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There are two kinds of spectators: those who observe from a distance, and those who somehow try to insert themselves into the original world. Lennon Gates (played by newcomer Sylvie Mix) is someone who fits the latter, and then some. Directing duo Noah Dixon and Ori Segev’s ambitious, dark and compelling feature debut Poser explores the underground music and art scene of Columbus, Ohio through the eyes of young and delusional Lennon. The result blends narrative and reality in a thrilling and potent exploration of the modern concept of art set among underground concerts, highbrow art galleries, and gritty, neon-lit secret parties.

In a staggering performance, Sylvie Mix’s Lennon is a loner and the titular Poser with a lack of personality and originality who lies to get herself immersed in the local indie scene. She’s the kind of person who’d Google “what is performance art” or “how to start a podcast” and go with whatever answer she finds. Working a dead-end restaurant job and with a lack of family life, minus the occasional awkward meals with her more conventional older sister (Rachel Keefe), Lennon spends the majority of her days attending galleries and underground concerts. Except, no one says hi to her, and instead of mingling, she hides behind her phone, recording all the chatter and music around her almost the entire time. It’s her own way of spying on people. Even when she starts a podcast to interview the various indie musicians of Columbus, using flat voiceover and mediocre investigative skills, she writes down most of the lyrics from their music in a journal and is willing to pass some of it off as her own. This further establishes Lennon’s delusional state of mind and lack of ambition in creating her own music. 

Through her podcast, we get acquainted with various bands with names such as “Tiny Forks,” “Pencil Weed,” and “Son of Dribble,” who speak and sing passionately straight into the camera. Some of these musicians define their work using genre names such as Indie-Folk, Queer Death Pop, and Junkyard Bob. Her quest to find more content for her podcast soon has her crossing paths with Bobbi Kitten (played by herself), a pink-haired local punk rocker who is the frontwoman of the band “Damn The Witch Siren,” whose music we get a good taste of throughout. Most of the time, she is accompanied by her wordless bandmate Z-Wolf (playing himself), whose intimidating presence is emphasized by the wolf mask he always dons. Her reputation, confidence, and performance skills are what make her the center of Lennon’s attention, which isn’t a good sign. When Bobbi persuades Lennon to perform one of her “original songs” at a party, she stuns with her beautifully melancholic and soothing voice.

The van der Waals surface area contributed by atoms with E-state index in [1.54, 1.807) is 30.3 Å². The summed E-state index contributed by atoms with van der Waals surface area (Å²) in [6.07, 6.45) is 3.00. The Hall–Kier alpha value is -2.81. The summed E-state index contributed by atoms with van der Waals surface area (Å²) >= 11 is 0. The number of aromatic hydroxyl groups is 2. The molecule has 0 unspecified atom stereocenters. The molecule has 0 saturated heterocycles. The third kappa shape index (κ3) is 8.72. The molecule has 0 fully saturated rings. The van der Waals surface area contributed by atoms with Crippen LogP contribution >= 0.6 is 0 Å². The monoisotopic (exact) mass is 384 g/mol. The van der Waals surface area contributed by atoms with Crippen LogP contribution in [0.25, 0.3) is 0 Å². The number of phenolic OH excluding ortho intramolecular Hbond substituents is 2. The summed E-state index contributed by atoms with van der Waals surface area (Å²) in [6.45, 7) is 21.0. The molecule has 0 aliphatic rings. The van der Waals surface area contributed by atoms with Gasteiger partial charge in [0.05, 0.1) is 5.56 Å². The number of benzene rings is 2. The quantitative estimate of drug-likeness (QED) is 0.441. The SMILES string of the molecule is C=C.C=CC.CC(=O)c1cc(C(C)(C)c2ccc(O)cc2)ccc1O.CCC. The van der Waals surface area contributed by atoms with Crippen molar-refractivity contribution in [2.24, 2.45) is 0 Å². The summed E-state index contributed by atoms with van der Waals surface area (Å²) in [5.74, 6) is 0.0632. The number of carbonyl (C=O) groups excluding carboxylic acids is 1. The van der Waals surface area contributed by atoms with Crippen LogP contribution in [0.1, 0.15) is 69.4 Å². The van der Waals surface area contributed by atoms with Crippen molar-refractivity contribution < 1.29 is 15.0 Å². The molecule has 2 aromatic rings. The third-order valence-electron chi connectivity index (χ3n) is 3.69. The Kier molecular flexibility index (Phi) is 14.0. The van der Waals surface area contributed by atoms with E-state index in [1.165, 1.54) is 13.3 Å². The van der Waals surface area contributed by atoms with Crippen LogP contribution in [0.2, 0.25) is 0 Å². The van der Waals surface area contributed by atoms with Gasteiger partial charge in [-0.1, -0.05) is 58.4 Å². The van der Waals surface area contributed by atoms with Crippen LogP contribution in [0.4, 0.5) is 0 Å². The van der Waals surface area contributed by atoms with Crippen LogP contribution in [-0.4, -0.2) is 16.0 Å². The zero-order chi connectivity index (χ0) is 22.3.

Bobbi takes an interest in Lennon as she sees her as a hidden talent who needs to put herself out there more, which seems impossible in Lennon’s case as that could easily expose her as the fraud she is within this tight-knit community. The more time Lennon spends with Bobbi, whether at a minimalist modern art museum or at a concert/party, the more she becomes allured by her infectious energy and takes advantage of her kindness through lies and manipulation in order to keep up her facade. Their kind of relationship is reminiscent of Tom Ripley & Dickie Greenleaf from The Talented Mr. Ripley. After seeing so much through Lennon’s eyes, we are given a sense of Bobbi’s perspective halfway through the film. As truths are exposed and obsessions increase, the story takes a stirring, if somewhat predictable turn.

Poser shies away from common psychological-thriller norms to create something fresh. In their feature debut, Dixon and Segev create a captivating and unique tale of the indie music scene with an ensemble of major and minor characters who (with the exception of Lennon) carry their own meaning of “art.” With dark, dry humor reminiscent of Jim Jarmusch, and slow-burn tension similar to Yorgos Lanthimos, we are immersed in the journey of a detached, uninspired antihero trying to become part of a world that is out of her reach without putting in much effort in the first place. Electrifying breakout performances by Mix and Kitten help turn Poser into a stimulating watch. 

– M.J. O’Toole

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